1. The Economy Box: This simple design for a 4' x 2' raised bed uses 4 pieces of 2"x6"x8' juniper lumber, screwed together at the corners with exterior-grade screws. This box can be built with our surfaced juniper lumber for a more polished look (see photo at left) or with our rough landscaping lumber for a more rustic look (photo in middle). This design is lightweight and easy to handle. It is also well-suited for small garden spaces. The design can be adjusted to make different dimensions of beds or can be built with 4"x4" posts at the corners instead of the 2"x6" dimension (see photo at right).

2. The Hardware-Free Box: Our hefty 5x5 and 6x6 juniper landscaping timbers can be stacked in an overlapping pattern at the corners and filled with dirt for raised beds. The large timbers generally provide enough weight that screws or additional hardware are not necessary (see photos below). This design is best for low-impact areas where children or pets will not be climbing on them. (For additional support, holes can be drilled vertically into the corners of the posts so metal rods can be inserted to prevent movement). 

April 13, 2016

Top 3 Ways to Use Campground Blue Pine

By KC Eisenberg

We're all familiar with pine paneling on the walls. It's a well-known rustic look, evocative of mountain lodges and the Wild West. But what else can we do with it? In what new and interesting ways can pine be expressed? 

Our Campground Blue Pine is known for its exceptional color patterns. It earns its name: Because of the mountain pine beetle, the wood has incredible blue striping that pops against the vanilla tones of the pine. It looks fantastic in modern spaces, especially when paired with concrete, white tile, or stainless steel.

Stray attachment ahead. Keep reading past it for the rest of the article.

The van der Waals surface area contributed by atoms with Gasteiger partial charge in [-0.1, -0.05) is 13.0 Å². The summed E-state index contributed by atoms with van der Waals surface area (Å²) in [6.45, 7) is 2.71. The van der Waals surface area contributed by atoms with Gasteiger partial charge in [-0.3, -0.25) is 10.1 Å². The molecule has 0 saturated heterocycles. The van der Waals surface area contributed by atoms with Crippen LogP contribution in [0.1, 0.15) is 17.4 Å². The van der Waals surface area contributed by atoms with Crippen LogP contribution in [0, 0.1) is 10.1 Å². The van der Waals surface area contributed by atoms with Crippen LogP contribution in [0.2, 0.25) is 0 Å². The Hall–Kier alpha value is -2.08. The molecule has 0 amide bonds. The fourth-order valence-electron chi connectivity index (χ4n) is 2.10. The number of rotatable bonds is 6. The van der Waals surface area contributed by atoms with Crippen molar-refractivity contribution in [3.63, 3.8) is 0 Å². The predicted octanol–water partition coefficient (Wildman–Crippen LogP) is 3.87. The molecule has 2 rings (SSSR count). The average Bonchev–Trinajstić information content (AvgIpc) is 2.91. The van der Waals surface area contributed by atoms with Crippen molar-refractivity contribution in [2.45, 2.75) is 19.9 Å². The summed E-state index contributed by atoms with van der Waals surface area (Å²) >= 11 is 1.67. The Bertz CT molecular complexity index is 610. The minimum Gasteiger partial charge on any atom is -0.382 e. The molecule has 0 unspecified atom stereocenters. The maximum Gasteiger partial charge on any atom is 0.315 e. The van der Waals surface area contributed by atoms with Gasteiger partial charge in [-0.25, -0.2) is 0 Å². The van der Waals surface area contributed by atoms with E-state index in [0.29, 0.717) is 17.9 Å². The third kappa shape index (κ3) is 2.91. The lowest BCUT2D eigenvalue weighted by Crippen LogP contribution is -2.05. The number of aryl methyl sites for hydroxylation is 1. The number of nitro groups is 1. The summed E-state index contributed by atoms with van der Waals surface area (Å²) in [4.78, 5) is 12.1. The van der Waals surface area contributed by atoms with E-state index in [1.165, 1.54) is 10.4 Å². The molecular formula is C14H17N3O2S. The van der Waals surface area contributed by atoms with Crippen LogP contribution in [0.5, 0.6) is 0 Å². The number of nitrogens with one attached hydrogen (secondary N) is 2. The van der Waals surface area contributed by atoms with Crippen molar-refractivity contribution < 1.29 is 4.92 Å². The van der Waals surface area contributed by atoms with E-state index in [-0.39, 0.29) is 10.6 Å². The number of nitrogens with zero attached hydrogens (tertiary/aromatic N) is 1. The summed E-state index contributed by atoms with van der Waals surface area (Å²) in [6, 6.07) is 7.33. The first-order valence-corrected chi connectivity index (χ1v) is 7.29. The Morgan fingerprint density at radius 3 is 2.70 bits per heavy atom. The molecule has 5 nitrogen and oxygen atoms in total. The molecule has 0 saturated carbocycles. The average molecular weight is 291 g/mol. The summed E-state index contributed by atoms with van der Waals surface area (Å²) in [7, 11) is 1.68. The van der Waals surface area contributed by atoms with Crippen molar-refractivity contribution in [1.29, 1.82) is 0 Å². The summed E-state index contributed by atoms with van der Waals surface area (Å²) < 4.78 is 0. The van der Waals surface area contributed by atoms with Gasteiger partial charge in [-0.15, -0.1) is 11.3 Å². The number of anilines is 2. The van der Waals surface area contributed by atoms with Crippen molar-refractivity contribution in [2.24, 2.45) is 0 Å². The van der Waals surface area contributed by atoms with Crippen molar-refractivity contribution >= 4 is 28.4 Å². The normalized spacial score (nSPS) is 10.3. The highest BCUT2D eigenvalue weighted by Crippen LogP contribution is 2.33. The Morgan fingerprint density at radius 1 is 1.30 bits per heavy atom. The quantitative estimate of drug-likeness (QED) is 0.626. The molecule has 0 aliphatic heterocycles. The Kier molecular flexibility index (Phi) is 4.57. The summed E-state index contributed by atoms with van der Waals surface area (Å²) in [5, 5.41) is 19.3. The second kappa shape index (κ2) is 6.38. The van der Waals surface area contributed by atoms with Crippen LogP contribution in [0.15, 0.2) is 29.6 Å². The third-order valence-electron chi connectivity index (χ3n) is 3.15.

Here are three of our favorite ways to show off this gorgeous wood:

1. Countertops: Our Campground Blue Pine makes gorgeous countertops and butcher block surfaces! We love this lightweight, easy-to-mill surface when used in modern, sleek spaces like the ADU shown below. This ADU was designed by Polyphon and built by JRA and uses our Campground Blue Pine for its countertops, flooring, and trim.

2. Floors: Campground Blue Pine is a lightweight, inexpensive option for solid wood flooring that adds color and interest. It is available in standard widths and wide plank styles, too!

3. Architectural panels: Blue pine is a sleek and modern choice for retail spaces and reception desks. We love the Torzo panels that were milled into ultra-durable, ultra-modern, and very memorable doors and accent walls that are shown in the commercial space below. Torzo infuses our Campground Blue Pine with acrylic at their factory in Woodburn, OR. The resulting panels are suitable for high-impact commercial installations including flooring, table tops, and wall cladding (check out more photos here).